Flubber is one of the most intriguing of substances, which is what makes learning how to make flubber so much fun. It is a silicon polymer that when handled gently exhibits a gooey disposition, allowing it to run and creep over hands, onto tables, and puddle on the floor like a liquid. This behavior is known as visco-plastic behavior. But when under sudden stress, it will stretch and deform like a solid. This dual mode behavior classifies it as a Maxwell solid, meaning it has both viscous and elastic properties.
Flubber’s classification as a physical curiosity has led it to be a mainstay of high school physics and chemistry labs around the world. Millions have played with the substance also known as “Gloop” and have been mystified by its perplexing behavior, while at the same time learning about Maxwell’s equations relating to stress, deformation, elasticity and strain in materials.
Recipe for Flubber with Borax
Fortunately, one does not need to have access to a chemistry lab in order to obtain Flubber. In fact, Flubber can be made from substances that are readily available to the average household. The recipe for Flubber with borax is as follows:
- Warm water
- 1 Cup White glue (Elmer’s)
- 2 Tsp Borax
- Food coloring (optional)
In a glass or metal bowl combine 3/4 cup of warm water and 1 cup of white glue. Mix well.
In another glass or metal bowl combine 2 teaspoons Borax and 1/2 cup warm water, along with any desired food coloring.
Mix both bowls together. Continue mixing until approximately 1 teaspoon of fluid is left. Lift out the ball of Flubber and let the excess fluid drip off.
Congratulations…you’ve made Flubber! (It should be noted that if the ratio of water is increased in the above recipe, another wonderful substance…Slime…is created.)
The resulting Flubber will keep for about three weeks if covered and stored in the refrigerator…and be careful, it is not edible. When the Flubber is ready to be thrown away, please do not dispose of it by attempting to rinse it down the sink. Doing so will allow the Flubber to set up in your drainage pipes and cause a definite call to the plumber. To dispose of Flubber, simply place the used Flubber in a plastic bag and place it in the household trash.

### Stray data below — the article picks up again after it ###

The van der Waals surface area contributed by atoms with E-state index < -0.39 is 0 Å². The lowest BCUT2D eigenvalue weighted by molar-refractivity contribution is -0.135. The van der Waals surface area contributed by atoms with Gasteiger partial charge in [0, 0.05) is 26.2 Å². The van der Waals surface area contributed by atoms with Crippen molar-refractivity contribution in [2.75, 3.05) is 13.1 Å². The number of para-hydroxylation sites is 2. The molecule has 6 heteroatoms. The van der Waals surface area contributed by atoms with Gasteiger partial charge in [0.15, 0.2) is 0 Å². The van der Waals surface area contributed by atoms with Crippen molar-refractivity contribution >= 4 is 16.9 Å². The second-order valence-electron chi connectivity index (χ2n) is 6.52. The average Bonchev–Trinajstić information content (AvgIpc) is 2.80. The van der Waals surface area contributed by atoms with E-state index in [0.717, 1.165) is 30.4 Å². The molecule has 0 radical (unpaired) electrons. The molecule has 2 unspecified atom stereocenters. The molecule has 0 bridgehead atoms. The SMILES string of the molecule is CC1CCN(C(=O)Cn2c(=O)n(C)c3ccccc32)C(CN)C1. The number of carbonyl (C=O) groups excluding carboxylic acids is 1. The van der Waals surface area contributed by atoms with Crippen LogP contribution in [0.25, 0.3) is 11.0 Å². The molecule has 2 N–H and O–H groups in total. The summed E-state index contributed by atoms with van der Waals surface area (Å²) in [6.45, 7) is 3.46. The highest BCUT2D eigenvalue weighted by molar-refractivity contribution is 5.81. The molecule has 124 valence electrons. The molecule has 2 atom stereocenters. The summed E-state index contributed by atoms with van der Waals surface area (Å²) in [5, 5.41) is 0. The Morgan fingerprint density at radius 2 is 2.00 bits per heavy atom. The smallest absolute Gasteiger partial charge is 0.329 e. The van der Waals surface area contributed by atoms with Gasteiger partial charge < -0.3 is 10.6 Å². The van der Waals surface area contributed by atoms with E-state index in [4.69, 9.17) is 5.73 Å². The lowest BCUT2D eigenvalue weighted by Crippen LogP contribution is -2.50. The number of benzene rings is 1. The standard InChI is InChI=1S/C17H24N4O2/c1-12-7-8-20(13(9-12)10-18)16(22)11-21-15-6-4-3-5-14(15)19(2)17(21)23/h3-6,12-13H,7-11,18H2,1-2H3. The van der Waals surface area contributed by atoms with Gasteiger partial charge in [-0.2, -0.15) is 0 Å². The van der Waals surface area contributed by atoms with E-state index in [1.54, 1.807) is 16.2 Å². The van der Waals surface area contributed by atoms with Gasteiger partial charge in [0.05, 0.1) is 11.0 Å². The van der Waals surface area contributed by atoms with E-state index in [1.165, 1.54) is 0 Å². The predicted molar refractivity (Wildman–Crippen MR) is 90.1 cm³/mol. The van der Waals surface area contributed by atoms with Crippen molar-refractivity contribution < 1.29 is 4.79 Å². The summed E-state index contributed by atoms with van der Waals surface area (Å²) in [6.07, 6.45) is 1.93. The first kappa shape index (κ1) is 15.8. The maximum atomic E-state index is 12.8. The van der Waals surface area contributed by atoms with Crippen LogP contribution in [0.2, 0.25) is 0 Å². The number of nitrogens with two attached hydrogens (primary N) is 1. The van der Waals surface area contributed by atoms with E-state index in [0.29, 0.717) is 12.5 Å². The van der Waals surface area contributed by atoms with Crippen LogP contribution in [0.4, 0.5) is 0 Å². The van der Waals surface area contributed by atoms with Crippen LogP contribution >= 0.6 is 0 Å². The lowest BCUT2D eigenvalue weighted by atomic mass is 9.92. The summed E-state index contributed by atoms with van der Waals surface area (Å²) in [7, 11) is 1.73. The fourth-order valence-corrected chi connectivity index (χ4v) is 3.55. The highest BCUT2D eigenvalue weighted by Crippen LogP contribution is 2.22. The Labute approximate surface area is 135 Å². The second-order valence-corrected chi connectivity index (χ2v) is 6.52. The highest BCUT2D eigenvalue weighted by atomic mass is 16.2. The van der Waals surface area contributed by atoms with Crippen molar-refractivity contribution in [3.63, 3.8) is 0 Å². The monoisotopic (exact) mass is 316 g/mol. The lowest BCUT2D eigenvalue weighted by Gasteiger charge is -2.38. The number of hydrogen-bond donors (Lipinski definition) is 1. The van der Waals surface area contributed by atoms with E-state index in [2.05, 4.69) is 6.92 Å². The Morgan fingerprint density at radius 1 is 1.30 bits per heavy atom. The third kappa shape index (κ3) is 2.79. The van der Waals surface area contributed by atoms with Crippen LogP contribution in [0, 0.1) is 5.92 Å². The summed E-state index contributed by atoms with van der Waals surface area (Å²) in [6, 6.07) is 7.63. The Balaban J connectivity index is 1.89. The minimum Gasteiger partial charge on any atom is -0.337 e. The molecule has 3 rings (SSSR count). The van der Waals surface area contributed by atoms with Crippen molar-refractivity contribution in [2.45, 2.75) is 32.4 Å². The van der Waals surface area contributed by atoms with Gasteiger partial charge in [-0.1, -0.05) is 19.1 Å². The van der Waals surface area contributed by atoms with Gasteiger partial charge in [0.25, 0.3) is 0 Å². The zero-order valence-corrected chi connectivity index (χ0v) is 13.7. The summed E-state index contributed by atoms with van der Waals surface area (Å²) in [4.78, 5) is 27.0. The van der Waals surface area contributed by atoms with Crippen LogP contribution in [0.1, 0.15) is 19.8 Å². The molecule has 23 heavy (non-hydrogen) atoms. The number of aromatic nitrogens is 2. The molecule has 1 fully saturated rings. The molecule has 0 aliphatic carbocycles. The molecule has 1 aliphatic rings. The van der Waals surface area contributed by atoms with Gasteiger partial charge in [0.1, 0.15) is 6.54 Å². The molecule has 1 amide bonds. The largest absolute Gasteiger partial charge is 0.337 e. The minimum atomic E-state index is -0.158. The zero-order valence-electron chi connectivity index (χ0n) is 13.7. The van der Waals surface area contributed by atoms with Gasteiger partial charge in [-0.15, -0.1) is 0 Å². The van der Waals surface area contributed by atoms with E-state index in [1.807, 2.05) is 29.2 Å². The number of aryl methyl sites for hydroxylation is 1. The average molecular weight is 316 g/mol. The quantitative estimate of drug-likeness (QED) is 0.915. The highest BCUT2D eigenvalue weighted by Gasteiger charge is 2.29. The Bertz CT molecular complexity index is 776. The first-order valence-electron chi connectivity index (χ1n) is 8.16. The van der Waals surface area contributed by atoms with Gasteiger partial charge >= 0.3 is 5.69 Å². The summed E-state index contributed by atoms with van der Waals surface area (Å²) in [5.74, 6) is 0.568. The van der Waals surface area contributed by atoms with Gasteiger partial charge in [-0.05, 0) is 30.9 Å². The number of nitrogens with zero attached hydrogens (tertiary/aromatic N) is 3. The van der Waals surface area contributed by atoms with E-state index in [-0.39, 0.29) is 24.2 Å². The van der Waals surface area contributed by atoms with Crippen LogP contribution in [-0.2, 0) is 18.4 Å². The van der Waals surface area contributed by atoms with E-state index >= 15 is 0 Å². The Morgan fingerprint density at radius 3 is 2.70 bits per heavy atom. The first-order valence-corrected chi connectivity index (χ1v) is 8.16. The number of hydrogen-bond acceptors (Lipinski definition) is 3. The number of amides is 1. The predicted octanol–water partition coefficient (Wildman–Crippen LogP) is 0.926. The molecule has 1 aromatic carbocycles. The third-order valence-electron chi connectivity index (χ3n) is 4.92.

Metamucil Recipe for Flubber
In case you’re wondering, if Flubber accidentally gets on carpet or other fabrics, place a vinegar soaked towel over the area to dissolve and de-gel the area and then wash with detergent and warm water.
Another recipe for Flubber is as follows:
- 1 tsp Metamucil or similar soluble fiber
- 8 oz water
- microwave-safe bowl
- microwave oven
- food coloring (optional)
1) Mix the Metamucil and water together in the bowl.
2) Microwave the resulting mixture until the fluid begins to bubble and is almost ready to bubble out of the bowl.
3) Turn off the microwave and let the mixture cool slightly.
4) Then turn the microwave back on once again, allowing the mixture to bubble.
5) Repeat this process 5 or 6 times and then carefully pour the heated mixture onto a surface to cool.
Both recipes have their drawbacks as far as safety is concerned. On the one hand, the first recipe uses borax, which can be harmful if swallowed or gets in the eyes. However, the second recipe uses a microwave to boil the ingredients and yields a mixture that is extremely hot and can cause serious burn injuries if it comes into contact with flesh. So the Flubber chef should evaluate the situation and make a determination based on safety. If small children are involved, it would probably be best to use recipe one and leave recipe two to high school students.